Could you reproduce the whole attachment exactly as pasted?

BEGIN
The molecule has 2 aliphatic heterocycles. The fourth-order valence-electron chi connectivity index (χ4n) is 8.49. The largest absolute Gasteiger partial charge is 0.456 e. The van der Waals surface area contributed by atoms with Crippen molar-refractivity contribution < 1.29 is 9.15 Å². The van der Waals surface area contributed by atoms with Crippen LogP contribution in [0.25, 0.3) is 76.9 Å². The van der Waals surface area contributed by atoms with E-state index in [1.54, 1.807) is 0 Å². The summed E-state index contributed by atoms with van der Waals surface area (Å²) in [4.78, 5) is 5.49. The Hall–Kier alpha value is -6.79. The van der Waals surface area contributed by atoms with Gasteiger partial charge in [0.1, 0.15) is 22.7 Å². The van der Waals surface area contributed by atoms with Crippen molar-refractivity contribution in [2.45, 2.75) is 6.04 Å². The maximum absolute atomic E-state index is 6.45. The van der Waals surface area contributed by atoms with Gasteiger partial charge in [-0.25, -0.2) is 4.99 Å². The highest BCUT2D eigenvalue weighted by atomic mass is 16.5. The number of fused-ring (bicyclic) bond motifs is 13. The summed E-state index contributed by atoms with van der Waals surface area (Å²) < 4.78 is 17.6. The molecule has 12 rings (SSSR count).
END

The molecule has 2 aliphatic heterocycles. The fourth-order valence-electron chi connectivity index (χ4n) is 8.49. The largest absolute Gasteiger partial charge is 0.456 e. The van der Waals surface area contributed by atoms with Crippen molar-refractivity contribution < 1.29 is 9.15 Å². The van der Waals surface area contributed by atoms with Crippen LogP contribution in [0.25, 0.3) is 76.9 Å². The van der Waals surface area contributed by atoms with E-state index in [1.54, 1.807) is 0 Å². The summed E-state index contributed by atoms with van der Waals surface area (Å²) in [4.78, 5) is 5.49. The Hall–Kier alpha value is -6.79. The van der Waals surface area contributed by atoms with Gasteiger partial charge in [0.1, 0.15) is 22.7 Å². The van der Waals surface area contributed by atoms with Crippen molar-refractivity contribution in [2.45, 2.75) is 6.04 Å². The maximum absolute atomic E-state index is 6.45. The van der Waals surface area contributed by atoms with Gasteiger partial charge in [-0.25, -0.2) is 4.99 Å². The highest BCUT2D eigenvalue weighted by atomic mass is 16.5. The number of fused-ring (bicyclic) bond motifs is 13. The summed E-state index contributed by atoms with van der Waals surface area (Å²) < 4.78 is 17.6. The molecule has 12 rings (SSSR count).